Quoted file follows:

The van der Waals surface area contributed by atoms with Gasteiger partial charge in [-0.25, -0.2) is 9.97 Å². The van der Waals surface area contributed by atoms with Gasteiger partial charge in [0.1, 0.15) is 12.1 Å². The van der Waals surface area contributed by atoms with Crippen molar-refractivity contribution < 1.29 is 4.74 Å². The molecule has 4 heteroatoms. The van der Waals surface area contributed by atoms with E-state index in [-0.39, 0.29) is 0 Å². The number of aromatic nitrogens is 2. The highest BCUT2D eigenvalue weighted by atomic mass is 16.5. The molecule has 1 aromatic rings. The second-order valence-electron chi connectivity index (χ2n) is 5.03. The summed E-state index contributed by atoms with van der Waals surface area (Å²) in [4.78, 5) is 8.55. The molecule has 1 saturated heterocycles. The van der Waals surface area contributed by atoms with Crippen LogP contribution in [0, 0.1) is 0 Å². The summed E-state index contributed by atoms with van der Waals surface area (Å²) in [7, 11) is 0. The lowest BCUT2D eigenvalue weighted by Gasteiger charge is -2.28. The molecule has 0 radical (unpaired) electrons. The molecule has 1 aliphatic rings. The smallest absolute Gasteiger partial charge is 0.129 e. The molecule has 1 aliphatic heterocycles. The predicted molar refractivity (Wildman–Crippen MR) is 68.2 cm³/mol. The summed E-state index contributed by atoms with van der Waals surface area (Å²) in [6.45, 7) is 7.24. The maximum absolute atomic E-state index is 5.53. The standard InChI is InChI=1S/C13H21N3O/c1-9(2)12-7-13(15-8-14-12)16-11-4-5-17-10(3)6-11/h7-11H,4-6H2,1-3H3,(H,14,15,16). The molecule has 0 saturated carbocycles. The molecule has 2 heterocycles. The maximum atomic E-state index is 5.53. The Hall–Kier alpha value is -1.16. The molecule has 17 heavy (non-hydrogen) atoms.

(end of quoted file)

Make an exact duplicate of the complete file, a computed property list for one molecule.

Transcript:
The van der Waals surface area contributed by atoms with Gasteiger partial charge in [-0.25, -0.2) is 9.97 Å². The van der Waals surface area contributed by atoms with Gasteiger partial charge in [0.1, 0.15) is 12.1 Å². The van der Waals surface area contributed by atoms with Crippen molar-refractivity contribution < 1.29 is 4.74 Å². The molecule has 4 heteroatoms. The van der Waals surface area contributed by atoms with E-state index in [-0.39, 0.29) is 0 Å². The number of aromatic nitrogens is 2. The highest BCUT2D eigenvalue weighted by atomic mass is 16.5. The molecule has 1 aromatic rings. The second-order valence-electron chi connectivity index (χ2n) is 5.03. The summed E-state index contributed by atoms with van der Waals surface area (Å²) in [4.78, 5) is 8.55. The molecule has 1 saturated heterocycles. The van der Waals surface area contributed by atoms with Crippen LogP contribution in [0, 0.1) is 0 Å². The summed E-state index contributed by atoms with van der Waals surface area (Å²) in [7, 11) is 0. The lowest BCUT2D eigenvalue weighted by Gasteiger charge is -2.28. The molecule has 0 radical (unpaired) electrons. The molecule has 1 aliphatic rings. The smallest absolute Gasteiger partial charge is 0.129 e. The molecule has 1 aliphatic heterocycles. The predicted molar refractivity (Wildman–Crippen MR) is 68.2 cm³/mol. The summed E-state index contributed by atoms with van der Waals surface area (Å²) in [6.45, 7) is 7.24. The maximum absolute atomic E-state index is 5.53. The standard InChI is InChI=1S/C13H21N3O/c1-9(2)12-7-13(15-8-14-12)16-11-4-5-17-10(3)6-11/h7-11H,4-6H2,1-3H3,(H,14,15,16). The molecule has 0 saturated carbocycles. The molecule has 2 heterocycles. The maximum atomic E-state index is 5.53. The Hall–Kier alpha value is -1.16. The molecule has 17 heavy (non-hydrogen) atoms.